Hero or Killer?
In a startling future that's coming closer every year, Chet Kinsman is an astronaut ace who has done everything in space—including committing the first murder. It's a secret he can never escape, not even on the Moon, where he's head of the first U.S. lunar colony.
But suddenly, a series of shocking yet strangely inevitable circumstances forces Kinsman to confront his hidden past and decide Earth's destiny. In a desperate countdown to nuclear annihilation, Kinsman struggles against a deadly paradox: if he rescues the world, he may end up destroying himself.
Yarbro's romantic, colorful cycle of historical horror novels (Hotel Transylvania, Blood Games) focuses this time on Olivia, the noble Roman lady who became a lover of the vampire Count Sanct' Germain in the time of Nero. Hundreds of years later, in the sixth century, Olivia is forced to flee Rome as war flares. In the more repressive and vigilantly Christian city of Constantinople she is suspect as a foreigner and an unmarried woman of wealth. When her patron, General Belisarius, falls out of favor with Emperor Justinian, she has no protection from the zealous Court Censor. Although the fact that Olivia is a vampire makes little difference until the end, the book has a real, cumulative power as a portrait of an intelligent, cosmopolitan woman caught in a paranoid web of politics and religious persecution. Particularly striking are its connections between the personal and the historical, the most moving of which is the reaction to Justinian's ordering the burning of the Library of Alexandria, with its thousands of irreplacable ancient texts.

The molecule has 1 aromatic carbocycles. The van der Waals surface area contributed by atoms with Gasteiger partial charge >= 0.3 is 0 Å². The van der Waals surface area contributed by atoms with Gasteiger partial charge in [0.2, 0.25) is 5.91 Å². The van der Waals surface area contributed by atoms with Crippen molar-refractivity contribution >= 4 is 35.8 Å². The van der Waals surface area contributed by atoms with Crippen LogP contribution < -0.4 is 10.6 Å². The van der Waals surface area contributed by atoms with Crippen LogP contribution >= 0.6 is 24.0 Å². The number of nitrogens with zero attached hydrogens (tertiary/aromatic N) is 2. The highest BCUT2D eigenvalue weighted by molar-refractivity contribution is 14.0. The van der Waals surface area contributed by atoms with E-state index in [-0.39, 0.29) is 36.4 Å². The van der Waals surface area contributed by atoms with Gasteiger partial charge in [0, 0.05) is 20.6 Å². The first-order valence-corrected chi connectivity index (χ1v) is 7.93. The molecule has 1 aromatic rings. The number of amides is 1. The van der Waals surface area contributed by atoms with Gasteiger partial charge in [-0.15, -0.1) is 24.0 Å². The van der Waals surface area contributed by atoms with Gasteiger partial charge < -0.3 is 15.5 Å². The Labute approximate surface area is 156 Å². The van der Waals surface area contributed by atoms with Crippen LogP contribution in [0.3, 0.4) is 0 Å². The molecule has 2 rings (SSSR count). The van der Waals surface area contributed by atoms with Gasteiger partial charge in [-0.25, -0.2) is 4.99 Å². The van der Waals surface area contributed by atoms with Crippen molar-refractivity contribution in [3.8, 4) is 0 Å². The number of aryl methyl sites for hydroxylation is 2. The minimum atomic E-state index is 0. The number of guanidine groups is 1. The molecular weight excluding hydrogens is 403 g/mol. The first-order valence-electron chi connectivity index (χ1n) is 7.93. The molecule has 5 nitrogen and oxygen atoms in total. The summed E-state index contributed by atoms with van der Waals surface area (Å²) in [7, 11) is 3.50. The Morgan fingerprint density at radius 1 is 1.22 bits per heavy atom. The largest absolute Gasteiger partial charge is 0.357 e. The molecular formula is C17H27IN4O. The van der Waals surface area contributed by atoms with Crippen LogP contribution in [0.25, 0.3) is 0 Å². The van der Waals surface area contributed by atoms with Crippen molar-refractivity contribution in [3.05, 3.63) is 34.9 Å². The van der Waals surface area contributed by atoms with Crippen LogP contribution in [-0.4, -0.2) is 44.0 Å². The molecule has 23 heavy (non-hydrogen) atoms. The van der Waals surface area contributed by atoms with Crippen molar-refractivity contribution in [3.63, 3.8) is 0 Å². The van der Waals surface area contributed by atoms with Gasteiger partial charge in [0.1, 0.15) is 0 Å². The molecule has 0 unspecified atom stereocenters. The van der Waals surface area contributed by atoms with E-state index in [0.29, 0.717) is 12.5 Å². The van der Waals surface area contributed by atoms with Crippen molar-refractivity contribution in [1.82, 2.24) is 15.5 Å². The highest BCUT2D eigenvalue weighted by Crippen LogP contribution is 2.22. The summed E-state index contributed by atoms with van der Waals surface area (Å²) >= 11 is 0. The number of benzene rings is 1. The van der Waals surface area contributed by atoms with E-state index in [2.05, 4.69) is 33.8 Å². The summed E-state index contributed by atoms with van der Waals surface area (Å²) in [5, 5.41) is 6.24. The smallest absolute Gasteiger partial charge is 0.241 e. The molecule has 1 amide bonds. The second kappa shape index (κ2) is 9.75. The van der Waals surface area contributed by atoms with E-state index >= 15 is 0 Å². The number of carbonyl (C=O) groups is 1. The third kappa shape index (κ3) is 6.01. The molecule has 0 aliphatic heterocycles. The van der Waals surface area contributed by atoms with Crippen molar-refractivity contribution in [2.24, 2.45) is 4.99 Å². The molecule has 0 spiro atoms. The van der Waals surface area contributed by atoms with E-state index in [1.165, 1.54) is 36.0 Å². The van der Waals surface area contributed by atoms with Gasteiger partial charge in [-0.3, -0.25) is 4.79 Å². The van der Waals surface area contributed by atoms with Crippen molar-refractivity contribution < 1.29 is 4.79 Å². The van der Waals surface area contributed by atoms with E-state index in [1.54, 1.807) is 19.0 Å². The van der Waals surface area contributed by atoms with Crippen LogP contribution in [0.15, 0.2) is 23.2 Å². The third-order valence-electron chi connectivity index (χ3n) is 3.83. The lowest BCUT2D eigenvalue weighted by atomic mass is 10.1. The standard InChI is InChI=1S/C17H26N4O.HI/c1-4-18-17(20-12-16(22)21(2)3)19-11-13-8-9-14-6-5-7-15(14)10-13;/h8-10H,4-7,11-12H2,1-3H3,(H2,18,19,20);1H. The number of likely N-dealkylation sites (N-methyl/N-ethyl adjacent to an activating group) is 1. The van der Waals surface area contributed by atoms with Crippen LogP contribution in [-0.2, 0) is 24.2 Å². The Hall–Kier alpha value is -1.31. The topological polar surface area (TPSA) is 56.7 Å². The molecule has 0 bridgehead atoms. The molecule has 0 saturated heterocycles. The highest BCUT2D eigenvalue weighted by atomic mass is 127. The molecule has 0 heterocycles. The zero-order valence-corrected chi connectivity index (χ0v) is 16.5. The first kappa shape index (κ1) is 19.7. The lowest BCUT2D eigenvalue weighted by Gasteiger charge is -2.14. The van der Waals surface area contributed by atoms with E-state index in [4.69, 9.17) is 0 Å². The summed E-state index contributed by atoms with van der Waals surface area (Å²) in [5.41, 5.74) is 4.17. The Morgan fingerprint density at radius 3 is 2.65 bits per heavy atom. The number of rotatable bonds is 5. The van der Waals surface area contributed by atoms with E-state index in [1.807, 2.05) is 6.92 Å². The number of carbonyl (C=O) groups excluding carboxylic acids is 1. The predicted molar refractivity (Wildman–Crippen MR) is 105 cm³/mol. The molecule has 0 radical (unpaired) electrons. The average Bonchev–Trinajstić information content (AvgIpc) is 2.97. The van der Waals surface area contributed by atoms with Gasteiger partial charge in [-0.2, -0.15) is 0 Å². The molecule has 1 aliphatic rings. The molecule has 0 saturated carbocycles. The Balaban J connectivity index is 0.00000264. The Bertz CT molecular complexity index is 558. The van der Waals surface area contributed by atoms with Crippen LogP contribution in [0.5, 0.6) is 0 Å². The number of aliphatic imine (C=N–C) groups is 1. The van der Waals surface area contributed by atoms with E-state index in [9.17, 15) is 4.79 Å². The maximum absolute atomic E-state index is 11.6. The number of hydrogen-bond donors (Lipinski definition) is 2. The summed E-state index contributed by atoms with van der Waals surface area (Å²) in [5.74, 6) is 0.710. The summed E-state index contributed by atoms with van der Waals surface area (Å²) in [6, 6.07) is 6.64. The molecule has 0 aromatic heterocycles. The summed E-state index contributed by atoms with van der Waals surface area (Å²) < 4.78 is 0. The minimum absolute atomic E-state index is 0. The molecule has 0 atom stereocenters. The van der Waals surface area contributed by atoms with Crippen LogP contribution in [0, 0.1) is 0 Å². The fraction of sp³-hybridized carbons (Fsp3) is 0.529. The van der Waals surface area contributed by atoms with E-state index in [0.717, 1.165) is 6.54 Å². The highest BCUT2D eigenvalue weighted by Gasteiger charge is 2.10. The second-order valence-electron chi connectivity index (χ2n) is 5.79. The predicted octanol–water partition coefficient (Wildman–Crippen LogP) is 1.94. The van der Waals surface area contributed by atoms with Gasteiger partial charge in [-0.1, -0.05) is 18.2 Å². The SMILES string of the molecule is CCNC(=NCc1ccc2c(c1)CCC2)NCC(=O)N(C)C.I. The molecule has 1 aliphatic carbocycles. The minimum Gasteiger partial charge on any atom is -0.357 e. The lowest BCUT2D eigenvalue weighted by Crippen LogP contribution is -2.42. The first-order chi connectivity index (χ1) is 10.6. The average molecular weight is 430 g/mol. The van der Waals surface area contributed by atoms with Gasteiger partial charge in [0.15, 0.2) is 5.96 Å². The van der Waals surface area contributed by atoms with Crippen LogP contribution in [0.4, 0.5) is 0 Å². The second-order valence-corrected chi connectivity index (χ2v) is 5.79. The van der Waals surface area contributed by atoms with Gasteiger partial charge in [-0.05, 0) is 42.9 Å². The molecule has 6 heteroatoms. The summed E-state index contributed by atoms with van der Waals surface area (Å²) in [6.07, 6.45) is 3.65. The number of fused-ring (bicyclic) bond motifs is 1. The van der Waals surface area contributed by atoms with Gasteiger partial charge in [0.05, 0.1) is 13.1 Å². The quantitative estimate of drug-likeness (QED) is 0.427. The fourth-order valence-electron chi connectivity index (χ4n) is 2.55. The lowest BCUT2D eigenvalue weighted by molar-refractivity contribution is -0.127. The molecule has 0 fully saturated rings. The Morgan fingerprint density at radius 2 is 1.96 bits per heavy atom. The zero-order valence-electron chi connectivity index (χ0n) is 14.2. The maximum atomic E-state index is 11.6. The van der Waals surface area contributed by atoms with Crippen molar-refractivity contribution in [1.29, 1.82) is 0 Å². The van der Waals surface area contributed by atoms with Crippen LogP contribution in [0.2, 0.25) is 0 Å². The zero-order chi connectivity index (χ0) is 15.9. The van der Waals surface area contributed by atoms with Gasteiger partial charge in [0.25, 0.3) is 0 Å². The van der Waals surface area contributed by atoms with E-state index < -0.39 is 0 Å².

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Good stuff for us older farts
The only reason this gets 4 of 5 stars is that it's dated material. Only those of us who remember the cold war can fully appreciate this great work. If you're old enough to remember those times, this is a five star book. However great works of sci-fi are timeless, and this great book is, sadly, for us who can recall at least President Regan in terms of personal memory. If you're younger than that, as most ebook readers will be, keep a bit of an open mind to the past, as those of us who remember "duck... and cover" (movies shown in grade school how to survive a nuclear attack... really, look it up) know and appreciate this a tad bit more than you...